by Jules Witcover
This year's observation of Memorial Day brought out the usual heartfelt remembrances of the nation's military men and women who made the ultimate sacrifice for their country. At the same time, it spotlighted those, now elderly, who fought and have survived.
Thousands of them flocked to the World War II Memorial, honoring members of "the greatest generation" who saved the world from fascism in the European and the Pacific theaters. Many came via a program called the Honor Flight Network that annually rounds up these veterans and brings them to the site on the Washington Mall.
One comrade who habitually joins them is former Army Lieutenant Bob Dole, severely wounded and decorated for valor in Italy, who rose to become Senate Majority Leader and the Republican presidential nominee in 1996. Now approaching 90, he surfaced on television and in print over the holiday weekend as a reminder of the personal grit and determination that overcame his physical disability and achieved political success.
In an interview with
"I think I learned a lot about patience, he said, "Some things take a long time and you've got to be patient. And I like to get things done yesterday. But I learned in the hospital it's not possible. ... I've gone through the bitter stage where you kind of feel sorry for yourself. But then you look around and somebody who's in real trouble, and it changes your perspective about who's disabled and who's not."
Asked how he'd like to be remembered when he's gone, what he'd like to have on his tombstone, Dole replied: "Veteran. Who gave his most for his country." Then he added: "I tried to make the most of it. And I did."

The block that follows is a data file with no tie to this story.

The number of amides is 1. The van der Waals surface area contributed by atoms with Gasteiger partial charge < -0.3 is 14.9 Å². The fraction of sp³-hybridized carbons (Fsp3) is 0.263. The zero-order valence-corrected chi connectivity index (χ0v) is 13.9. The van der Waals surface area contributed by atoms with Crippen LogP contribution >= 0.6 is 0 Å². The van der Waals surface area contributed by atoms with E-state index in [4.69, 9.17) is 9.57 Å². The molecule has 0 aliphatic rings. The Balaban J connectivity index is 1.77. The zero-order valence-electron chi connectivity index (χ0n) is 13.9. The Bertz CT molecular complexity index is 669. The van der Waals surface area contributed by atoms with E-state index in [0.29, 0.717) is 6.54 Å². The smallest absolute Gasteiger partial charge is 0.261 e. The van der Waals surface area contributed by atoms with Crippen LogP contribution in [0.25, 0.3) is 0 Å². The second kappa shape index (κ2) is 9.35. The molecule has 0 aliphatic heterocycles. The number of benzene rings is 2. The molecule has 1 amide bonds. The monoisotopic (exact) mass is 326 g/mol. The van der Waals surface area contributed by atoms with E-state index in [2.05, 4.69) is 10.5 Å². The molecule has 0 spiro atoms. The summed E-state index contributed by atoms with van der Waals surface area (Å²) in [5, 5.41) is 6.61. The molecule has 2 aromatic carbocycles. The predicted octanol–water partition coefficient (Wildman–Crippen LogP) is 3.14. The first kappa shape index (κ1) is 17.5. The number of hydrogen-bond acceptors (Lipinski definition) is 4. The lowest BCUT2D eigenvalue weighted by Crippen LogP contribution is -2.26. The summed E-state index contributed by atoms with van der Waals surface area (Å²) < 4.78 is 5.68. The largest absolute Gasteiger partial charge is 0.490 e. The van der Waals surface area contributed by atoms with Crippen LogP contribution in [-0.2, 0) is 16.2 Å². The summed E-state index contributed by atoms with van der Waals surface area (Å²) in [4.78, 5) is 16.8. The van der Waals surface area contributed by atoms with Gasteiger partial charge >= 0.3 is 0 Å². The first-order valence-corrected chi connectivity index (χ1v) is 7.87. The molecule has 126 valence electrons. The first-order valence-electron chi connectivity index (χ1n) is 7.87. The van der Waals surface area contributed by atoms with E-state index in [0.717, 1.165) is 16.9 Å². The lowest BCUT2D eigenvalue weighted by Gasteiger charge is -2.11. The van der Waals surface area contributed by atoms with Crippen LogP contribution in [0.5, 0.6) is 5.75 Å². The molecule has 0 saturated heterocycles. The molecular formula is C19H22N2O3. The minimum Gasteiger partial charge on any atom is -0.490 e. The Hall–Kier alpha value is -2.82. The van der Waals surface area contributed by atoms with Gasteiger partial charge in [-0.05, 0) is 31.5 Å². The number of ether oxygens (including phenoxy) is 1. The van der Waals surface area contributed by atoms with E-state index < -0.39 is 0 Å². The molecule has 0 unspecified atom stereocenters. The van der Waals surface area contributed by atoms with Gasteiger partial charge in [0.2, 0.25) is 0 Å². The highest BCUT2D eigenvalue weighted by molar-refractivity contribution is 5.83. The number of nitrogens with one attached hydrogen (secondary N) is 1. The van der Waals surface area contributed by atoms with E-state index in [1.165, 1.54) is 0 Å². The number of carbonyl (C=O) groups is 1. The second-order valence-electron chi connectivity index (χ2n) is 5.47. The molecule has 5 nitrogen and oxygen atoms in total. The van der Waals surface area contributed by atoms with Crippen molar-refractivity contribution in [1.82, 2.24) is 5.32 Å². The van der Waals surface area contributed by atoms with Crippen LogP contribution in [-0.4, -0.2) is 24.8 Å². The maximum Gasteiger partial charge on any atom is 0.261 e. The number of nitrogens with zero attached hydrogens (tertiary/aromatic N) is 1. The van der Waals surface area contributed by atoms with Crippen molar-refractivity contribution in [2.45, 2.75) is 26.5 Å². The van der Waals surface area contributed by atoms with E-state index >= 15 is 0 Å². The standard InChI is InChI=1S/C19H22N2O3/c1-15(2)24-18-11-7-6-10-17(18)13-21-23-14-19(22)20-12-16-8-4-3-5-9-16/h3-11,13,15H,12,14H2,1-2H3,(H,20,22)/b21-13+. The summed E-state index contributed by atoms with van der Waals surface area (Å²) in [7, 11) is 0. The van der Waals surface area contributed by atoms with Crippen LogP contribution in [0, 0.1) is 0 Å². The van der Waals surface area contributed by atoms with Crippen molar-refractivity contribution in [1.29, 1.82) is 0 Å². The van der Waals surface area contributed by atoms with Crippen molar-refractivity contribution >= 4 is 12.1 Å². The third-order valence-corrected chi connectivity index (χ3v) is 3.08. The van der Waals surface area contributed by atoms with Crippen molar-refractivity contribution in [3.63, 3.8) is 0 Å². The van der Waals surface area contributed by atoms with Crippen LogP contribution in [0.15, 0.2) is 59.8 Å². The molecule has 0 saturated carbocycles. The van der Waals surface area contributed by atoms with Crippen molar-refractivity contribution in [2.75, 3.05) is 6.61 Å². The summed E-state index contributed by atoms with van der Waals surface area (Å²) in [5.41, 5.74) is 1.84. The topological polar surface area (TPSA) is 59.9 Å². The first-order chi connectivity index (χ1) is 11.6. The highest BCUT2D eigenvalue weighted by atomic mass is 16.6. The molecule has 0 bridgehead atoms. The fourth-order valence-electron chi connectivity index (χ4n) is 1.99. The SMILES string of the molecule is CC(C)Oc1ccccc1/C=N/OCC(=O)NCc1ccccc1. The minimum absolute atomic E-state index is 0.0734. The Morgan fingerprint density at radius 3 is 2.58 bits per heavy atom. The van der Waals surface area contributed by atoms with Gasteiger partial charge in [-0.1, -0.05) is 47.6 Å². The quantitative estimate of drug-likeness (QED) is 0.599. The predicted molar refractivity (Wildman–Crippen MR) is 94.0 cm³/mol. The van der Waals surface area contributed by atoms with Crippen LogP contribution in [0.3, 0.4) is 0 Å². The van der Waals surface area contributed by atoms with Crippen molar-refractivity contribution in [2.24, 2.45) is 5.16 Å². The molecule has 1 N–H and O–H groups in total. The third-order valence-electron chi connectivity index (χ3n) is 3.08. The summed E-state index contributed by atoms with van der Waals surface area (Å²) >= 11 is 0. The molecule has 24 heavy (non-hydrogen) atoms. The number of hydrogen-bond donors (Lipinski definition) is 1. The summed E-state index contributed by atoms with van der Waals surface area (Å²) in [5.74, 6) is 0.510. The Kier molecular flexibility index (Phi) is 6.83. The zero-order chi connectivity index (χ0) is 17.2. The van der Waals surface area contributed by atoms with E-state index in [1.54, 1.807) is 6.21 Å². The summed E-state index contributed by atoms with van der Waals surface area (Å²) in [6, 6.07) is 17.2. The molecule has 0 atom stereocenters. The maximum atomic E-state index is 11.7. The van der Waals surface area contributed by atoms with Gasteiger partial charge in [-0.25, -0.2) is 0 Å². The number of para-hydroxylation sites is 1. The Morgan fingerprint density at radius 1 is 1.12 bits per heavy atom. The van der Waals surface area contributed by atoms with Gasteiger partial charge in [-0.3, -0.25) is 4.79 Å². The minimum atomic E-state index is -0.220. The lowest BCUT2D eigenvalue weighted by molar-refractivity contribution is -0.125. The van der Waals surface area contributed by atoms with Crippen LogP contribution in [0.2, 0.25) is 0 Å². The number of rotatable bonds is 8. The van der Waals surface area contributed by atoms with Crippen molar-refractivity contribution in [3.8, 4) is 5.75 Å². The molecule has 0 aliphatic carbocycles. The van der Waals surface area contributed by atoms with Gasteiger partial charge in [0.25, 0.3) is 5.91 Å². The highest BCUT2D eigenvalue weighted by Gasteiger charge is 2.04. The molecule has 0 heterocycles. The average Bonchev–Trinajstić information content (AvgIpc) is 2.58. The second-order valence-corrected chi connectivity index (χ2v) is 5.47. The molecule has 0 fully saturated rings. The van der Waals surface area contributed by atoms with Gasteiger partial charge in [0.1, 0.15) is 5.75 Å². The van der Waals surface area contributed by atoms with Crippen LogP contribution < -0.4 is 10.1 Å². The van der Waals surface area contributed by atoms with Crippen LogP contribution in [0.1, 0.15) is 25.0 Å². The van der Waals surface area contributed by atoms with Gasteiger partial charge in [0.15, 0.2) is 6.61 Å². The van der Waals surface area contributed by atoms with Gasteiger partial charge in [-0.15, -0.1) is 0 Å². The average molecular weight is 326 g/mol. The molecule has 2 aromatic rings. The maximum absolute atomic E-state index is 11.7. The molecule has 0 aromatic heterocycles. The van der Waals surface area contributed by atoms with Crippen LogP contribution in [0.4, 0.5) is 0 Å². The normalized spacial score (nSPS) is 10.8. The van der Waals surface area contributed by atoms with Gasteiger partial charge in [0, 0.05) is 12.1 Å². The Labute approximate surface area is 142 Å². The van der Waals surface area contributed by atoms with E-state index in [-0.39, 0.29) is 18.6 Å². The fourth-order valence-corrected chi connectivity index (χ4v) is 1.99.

In so saying, Dole referred not only to his military service but also his subsequent life in politics. In an opinion article in The
At the same time, in keeping with his characteristic bluntness, Dole sharply chastised certain groups that raise millions allegedly for needy veterans but pocket most of the take. One such, he said, "is reported to have bilked unsuspecting donors of more than
While he was at it, Dole conveyed some tough love toward his
Could he make it himself these days in the party? "I doubt it." he said. Implying that the
Not that Dole was getting soft on the latter. Asked to give a thumbnail sketch of Nixon, he snapped: "Brilliant. Criminal. He could have been a great president. He just threw it away." As for President Obama, Dole switched to his light rinse. "He's a great golfer," he said. He added, though, that he was "very articulate" but "lacks communication skills" with both parties, and "spends too much time on the road."
In all, it was much mellower Dole than the man who, as the 1976 Republican vice presidential nominee, charged in debate with Democrat Walter Mondale that World Wars I and II, the Korean and Vietnam conflicts were "all Democrat wars" in which 1.6 million Americans were killed.
In the intervening 37 years, the old soldier has honed down his tongue, once sharper than a serpent's tooth, to a mild but still humorous edge. By his steadfastness to country and party, Bob Dole can rightly be known as American's Veteran.
Bob Dole: America's Veteran | Politics